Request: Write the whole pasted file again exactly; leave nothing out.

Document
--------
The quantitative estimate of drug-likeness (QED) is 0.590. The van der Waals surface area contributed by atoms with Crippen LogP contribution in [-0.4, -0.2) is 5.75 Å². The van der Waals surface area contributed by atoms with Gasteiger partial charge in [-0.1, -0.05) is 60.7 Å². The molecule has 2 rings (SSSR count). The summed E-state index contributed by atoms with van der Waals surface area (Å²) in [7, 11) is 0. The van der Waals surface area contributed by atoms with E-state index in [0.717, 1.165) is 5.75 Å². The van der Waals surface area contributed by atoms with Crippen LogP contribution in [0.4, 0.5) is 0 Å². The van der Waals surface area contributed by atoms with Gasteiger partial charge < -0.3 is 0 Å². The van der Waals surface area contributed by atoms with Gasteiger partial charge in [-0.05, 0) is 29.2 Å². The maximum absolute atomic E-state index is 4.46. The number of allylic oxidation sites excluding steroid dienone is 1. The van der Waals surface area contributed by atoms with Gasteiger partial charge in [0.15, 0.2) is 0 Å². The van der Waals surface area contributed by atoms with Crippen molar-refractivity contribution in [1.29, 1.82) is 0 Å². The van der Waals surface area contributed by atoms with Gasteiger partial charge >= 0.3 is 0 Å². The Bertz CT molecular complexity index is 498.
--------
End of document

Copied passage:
The quantitative estimate of drug-likeness (QED) is 0.590. The van der Waals surface area contributed by atoms with Crippen LogP contribution in [-0.4, -0.2) is 5.75 Å². The van der Waals surface area contributed by atoms with Gasteiger partial charge in [-0.1, -0.05) is 60.7 Å². The molecule has 2 rings (SSSR count). The summed E-state index contributed by atoms with van der Waals surface area (Å²) in [7, 11) is 0. The van der Waals surface area contributed by atoms with E-state index in [0.717, 1.165) is 5.75 Å². The van der Waals surface area contributed by atoms with Crippen LogP contribution in [0.4, 0.5) is 0 Å². The van der Waals surface area contributed by atoms with Gasteiger partial charge < -0.3 is 0 Å². The van der Waals surface area contributed by atoms with Gasteiger partial charge in [-0.05, 0) is 29.2 Å². The maximum absolute atomic E-state index is 4.46. The number of allylic oxidation sites excluding steroid dienone is 1. The van der Waals surface area contributed by atoms with Gasteiger partial charge in [0.15, 0.2) is 0 Å². The van der Waals surface area contributed by atoms with Crippen molar-refractivity contribution in [1.29, 1.82) is 0 Å². The van der Waals surface area contributed by atoms with Gasteiger partial charge >= 0.3 is 0 Å². The Bertz CT molecular complexity index is 498.